For Canfor, the toughest struggle is stumpage fee hikes, which jumped an average of $22 on July 1 in Fort St. John.

"We're trying to get as much log inventory into the Fort St. John sawmill during that timeframe, and we'll go from there," said Canfor representative John Rowe.

For LP, stumpage for conifers in its South Peace stands went up 104%, company reps said, creating a challenge for proper mixed-wood management. Stands in the Peace are a mix of conifer and deciduous — what deciduous fibre Canfor doesn't use is sent to LP, and what conifer fibre LP doesn't use is sent to Canfor.

"Forestry in the Peace doesn't really work without a conifer licencee and a deciduous licencee working together. It is very important that both are healthy and productive," said Derry Sorgen of LP.

Peace Valley OSB was the first mill in LP's fleet to be shut down, Sorgen noted.

"It’s not just stuff that inputs in to the mill, it's also during mill production itself. Costs are higher, both in B.C. and the north, in particular," he said. "That's basically why they chose this mill first. It is a high production mill, but wood costs are below where we can make money."

In B.C., stumpage fees, paid for timber harvesting on Crown land, don't adjust as quickly as other jurisdictions, such as Alberta. In Alberta, there's a one to two-month lag between lumber prices and stumpage adjustments, Rowe said.

"There's a huge lag from when times are good to when times are bad," Rowe said. "It's going to take over a year for stumpage prices to come down to a more reasonable level."

Opposition forestry critic John Rustad said the BC Liberals have pushed the governing NDP to lower stumpage rates to prevent further forestry curtailments. There's room for the government to move quickly, Rustad said.

"We're in a place right now where lumber prices spiked up quickly, stumpage follows six to 12 months behind, then prices collapsed, and stumpage is still going up because it's following behind," Rustad said.

"Stumpage could easily be adjusted to reflect more current market conditions without being a situation where the Americans would accuse us of gerrymandering."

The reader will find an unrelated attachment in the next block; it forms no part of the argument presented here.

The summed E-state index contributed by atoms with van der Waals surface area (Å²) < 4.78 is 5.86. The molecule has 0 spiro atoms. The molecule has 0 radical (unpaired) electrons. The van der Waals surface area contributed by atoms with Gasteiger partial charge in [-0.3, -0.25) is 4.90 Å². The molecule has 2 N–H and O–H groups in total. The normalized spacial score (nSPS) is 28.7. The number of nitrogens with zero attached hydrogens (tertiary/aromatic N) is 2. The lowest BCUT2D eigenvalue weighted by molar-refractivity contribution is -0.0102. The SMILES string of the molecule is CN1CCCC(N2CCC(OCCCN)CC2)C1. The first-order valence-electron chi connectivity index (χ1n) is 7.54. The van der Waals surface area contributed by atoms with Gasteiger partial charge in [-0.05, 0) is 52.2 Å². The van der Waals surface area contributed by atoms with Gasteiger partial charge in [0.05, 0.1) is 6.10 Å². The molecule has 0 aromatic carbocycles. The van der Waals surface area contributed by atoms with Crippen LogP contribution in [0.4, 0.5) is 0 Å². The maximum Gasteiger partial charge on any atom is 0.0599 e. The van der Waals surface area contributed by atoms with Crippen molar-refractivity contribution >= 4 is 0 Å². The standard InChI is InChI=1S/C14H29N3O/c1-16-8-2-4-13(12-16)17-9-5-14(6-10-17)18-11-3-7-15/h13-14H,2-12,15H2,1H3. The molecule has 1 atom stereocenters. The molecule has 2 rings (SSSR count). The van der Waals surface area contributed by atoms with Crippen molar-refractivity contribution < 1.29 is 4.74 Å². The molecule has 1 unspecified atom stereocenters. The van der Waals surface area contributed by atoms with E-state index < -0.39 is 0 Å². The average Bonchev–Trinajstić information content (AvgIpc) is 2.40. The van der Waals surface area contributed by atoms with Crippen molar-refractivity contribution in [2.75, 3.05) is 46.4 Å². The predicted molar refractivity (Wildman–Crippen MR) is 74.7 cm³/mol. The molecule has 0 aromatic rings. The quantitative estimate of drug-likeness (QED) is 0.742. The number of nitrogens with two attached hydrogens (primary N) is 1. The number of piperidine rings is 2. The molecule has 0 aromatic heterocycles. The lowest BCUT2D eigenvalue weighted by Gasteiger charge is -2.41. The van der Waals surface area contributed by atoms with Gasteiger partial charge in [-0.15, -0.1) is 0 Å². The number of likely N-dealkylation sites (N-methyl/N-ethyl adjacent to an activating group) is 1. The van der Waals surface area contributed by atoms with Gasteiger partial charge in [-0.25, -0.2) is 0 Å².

“The uncompetitiveness of our industry leading to why we’ve taken curtailments. As an industry, B.C. needs to compete globally, but we have a structure in place today where we’re quite a bit behind most jurisdictions," Rustad added.

The province could also be engaging Ottawa on a work share program with employment insurance, or provide immediate funding for wildfire mitigation efforts to keep contractors working through the curtailments, Rustad said.

"Part of having these discussions is to raise the level of awareness of issues and try to put some pressure on government to act and to take some steps," Rustad said.

"The response from the premier was, 'Well, it wasn't a problem of our making.' The response from the finance minister was, 'There will be no additional money to be able to support the forest sector.' And, quite frankly, we haven't had a response from the forests minister.

"So, we got to keep putting up this pressure and moving through these issues."

Around two dozen people attended the roundtable. Among them were Peace River MLAs Dan Davies and Mike Bernier, mayors and councillors from Taylor, Hudson’s Hope, and the Northern Rockies, as well as representatives from the Peace River Regional District and School District 60, among others.

Email Managing Editor Matt Preprost at